America is on edge, and understandably so given the crises in Europe and the Middle East. If not for Wednesday’s Biden-Xi meeting, it would almost be easy to forget that China was named the top foreign policy priority in the 2022 National Defense Strategy.
The Biden administration is right to maintain communication with Beijing, but it would be ill-advised to soften America’s stance against the Chinese Communist Party amid different crises.
Policymaking, as Henry Kissinger once said, is “to rescue an element of choice from the pressure of circumstance.” In this way, it has much in common with economics, the coolheaded study of allocating scarce means across competing ends. Because Washington deems China a high and long-term security threat, its grand strategy and defense spending should reflect that.
Moreover, the U.S.-China meeting feels even more complicated than usual this time around. Xi, of course, came to the summit with demands, including on issues like China’s claim to Taiwan and U.S. export controls on advanced semiconductors. Biden wants Beijing’s influence to prevent Iran from jumping into the Israel-Hamas war. It won’t be easy, but this is not the time to give in to the CCP on any front.
Unfortunately, coolheaded thinking is unpopular. Leaders fixate on their preferred take on the crisis of the day as if tradeoffs don’t exist and resources are unlimited.
The State Department previously pledged “unwavering support” for Ukraine, but that may have started to waver when Defense Secretary Lloyd Austin vowed to do “everything we can” to support Israel. The promises are admirable, but we simply don’t have unlimited resources to keep them all. Surely not if Taiwan becomes the next theatre, or if China’s effort to militarize the South China Sea goes any further.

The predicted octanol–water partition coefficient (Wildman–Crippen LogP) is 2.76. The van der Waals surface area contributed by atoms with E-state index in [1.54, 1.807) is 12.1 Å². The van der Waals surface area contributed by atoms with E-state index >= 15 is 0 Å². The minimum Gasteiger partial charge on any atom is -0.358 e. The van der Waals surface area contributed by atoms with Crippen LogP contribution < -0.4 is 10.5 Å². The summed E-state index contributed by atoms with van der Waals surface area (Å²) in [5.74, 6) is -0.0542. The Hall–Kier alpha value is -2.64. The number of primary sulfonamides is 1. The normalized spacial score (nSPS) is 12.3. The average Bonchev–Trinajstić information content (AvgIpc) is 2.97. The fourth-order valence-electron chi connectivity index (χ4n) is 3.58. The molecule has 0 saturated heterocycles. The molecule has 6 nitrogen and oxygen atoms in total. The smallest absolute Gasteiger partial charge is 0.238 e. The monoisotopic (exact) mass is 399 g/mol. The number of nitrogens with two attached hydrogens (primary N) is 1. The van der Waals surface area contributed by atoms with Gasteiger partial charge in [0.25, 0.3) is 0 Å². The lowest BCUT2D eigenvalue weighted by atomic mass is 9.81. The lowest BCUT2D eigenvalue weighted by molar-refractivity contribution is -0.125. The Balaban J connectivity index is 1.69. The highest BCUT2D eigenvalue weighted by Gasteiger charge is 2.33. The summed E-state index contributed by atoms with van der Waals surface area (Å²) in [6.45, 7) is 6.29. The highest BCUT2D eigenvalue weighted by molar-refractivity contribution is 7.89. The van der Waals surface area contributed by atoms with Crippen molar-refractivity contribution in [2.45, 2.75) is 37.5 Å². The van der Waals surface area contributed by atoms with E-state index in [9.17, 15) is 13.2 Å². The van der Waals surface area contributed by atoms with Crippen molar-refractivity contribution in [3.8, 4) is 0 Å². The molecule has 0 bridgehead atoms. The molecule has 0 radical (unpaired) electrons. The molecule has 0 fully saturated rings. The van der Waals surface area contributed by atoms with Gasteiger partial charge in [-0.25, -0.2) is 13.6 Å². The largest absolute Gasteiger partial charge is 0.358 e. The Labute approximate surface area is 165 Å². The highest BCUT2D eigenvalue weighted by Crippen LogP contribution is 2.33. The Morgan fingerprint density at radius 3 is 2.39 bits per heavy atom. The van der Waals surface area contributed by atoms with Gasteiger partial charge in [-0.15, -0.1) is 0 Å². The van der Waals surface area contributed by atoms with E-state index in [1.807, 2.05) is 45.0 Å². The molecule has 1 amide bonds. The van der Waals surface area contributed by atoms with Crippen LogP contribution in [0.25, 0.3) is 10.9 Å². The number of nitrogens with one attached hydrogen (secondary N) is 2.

Competing priorities are the reality, but we cannot lose focus on the big picture and fall victim to the so-called scarcity mindset. In a groundbreaking 2013 book, “Scarcity,” economist Sendhil Mullainathan and psychologist Eldar Shafir explained why having less than we think we need keeps us from choosing wisely, just when we need to do so the most.
For example, the poor in underdeveloped countries tend not to take up health insurance; they claim they can’t afford it and need to minimize daily expenses. But what they really can’t afford is to be uninsured and then get sick. During lean times, companies tend to reduce marketing, research and development, or other activities that help them in the long term but don’t bring in revenues right away. Often, these decisions are made without carefully weighing tradeoffs. They’re driven by tunnel vision regarding one priority and a knee-jerk exclusion of all others.
Nations also can have a scarcity mindset. The Biden administration was initially clear about America’s foreign policy priorities, placing China, the “pacing challenge,” in the number one ranking above others. But the execution of this vision quickly succumbed to the tunnel vision of partisans and ideologues. Those who have doubts about “unlimited” support for Kyiv, for example, are quickly labeled pro-Kremlin. Some people most definitely deserve the moniker, but that’s no excuse for unclear thinking when the stakes are high.
The rational approach would be to not only remember that China was named the number one priority, but also keep our eyes on the long run. Besides Taiwan and the South China Sea, China’s influence operations have permeated America’s democratic institutions — in education, the media and other ways. Many of these operations have been carried out ostensibly legally in the U.S., making it harder to undo the damage. Tackling deep-rooted problems is like investing in research and development for companies; it doesn’t pay off immediately, but things would get worse without it.
Being coolheaded doesn’t mean being coldhearted about present threats, and it doesn’t mean we should focus only on China and forget all else. The world is increasingly dangerous, and the American people are understandably anxious. But it’s ever more important that Washington policymakers stay focused on the present and think long-term at the same time.
Weifeng Zhong is a senior research fellow with the Mercatus Center at George Mason University and a core developer of the open-source Policy Change Index project, which uses machine learning algorithms to predict authoritarian regimes’ major policy moves by “reading” their propaganda. He’s also the curator of the Wei To Think Again newsletter on U.S.-China relations.
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Author: Weifeng Zhong, opinion contributor